QUESTION: (Inaudible) Victoria (inaudible) follow-up on a question that Matt raised. Next week, Ban Ki-moon will be visiting Ramallah. Is he discussing the content of what his – the purpose of his visit? Is he trying to talk the Palestinians out of going to the UN, to the best of your knowledge?
MS. NULAND: I’m going to send you to Ban Ki-moon to go through what his brief is. But obviously, we’ve been very clear with the Secretary General, as we’ve been with the Palestinians, how we feel about a renewed effort in New York. We don’t think it’s going to bring them any closer to a state, and we think it’s going to make the environment much tougher.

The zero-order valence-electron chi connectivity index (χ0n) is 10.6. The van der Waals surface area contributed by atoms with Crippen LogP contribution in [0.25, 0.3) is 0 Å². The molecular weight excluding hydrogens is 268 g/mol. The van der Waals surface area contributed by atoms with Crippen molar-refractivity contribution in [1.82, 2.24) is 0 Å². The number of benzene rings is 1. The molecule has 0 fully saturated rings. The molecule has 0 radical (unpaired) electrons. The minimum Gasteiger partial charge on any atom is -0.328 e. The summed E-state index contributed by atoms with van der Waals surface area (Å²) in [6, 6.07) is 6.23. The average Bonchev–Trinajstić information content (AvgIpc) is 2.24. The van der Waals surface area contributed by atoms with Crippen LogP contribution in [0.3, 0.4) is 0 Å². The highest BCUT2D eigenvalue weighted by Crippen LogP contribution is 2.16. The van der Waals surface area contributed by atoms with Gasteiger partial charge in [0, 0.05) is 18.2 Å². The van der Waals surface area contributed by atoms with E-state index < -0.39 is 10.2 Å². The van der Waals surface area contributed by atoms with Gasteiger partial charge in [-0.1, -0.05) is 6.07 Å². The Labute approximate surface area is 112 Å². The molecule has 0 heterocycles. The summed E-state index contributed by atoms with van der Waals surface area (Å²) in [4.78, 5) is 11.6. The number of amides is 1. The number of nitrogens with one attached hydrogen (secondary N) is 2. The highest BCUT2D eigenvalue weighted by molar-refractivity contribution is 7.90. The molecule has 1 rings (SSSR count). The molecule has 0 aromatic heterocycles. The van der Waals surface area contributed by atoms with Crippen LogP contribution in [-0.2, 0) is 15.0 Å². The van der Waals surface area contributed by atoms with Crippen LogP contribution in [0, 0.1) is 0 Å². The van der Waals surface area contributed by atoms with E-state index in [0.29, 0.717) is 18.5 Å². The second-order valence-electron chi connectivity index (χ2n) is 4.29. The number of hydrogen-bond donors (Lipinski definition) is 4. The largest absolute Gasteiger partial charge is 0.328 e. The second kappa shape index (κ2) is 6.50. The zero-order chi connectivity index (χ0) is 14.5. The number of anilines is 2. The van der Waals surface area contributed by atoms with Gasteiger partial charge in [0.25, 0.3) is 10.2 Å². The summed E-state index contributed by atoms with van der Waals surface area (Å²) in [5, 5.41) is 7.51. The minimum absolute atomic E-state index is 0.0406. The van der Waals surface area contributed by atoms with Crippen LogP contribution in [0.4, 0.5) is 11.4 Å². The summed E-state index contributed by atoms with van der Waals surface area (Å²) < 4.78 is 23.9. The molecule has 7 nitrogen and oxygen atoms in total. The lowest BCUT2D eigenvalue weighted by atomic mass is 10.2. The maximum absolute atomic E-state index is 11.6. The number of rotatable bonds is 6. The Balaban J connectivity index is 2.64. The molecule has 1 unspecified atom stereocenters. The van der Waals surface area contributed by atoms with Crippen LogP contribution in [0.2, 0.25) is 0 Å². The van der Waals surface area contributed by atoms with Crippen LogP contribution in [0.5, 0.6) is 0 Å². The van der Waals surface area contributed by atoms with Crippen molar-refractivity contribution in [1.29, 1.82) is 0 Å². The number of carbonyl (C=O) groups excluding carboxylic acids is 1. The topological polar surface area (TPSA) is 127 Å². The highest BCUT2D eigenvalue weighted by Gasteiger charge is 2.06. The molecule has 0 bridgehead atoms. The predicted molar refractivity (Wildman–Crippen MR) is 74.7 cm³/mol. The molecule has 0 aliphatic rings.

QUESTION: I actually have one more Latin American question.
MS. NULAND: Yeah.
QUESTION: And if you don’t have anything on it, maybe you could take it. It’s on Honduras.
MS. NULAND: Okay.
QUESTION: Political intimidation, repression – apparently, I believe, a litany of recent events, mainly directed towards one opposition party. Do you have anything to say about those incidents specifically or more broadly about just the political environment in Honduras right now?
MS. NULAND: I don’t have anything on the political environment in Honduras. Let me take it and see if we have anything we’d like to say.
QUESTION: Thank you.
MS. NULAND: All right.
(The briefing was concluded at 1:52 p.m.)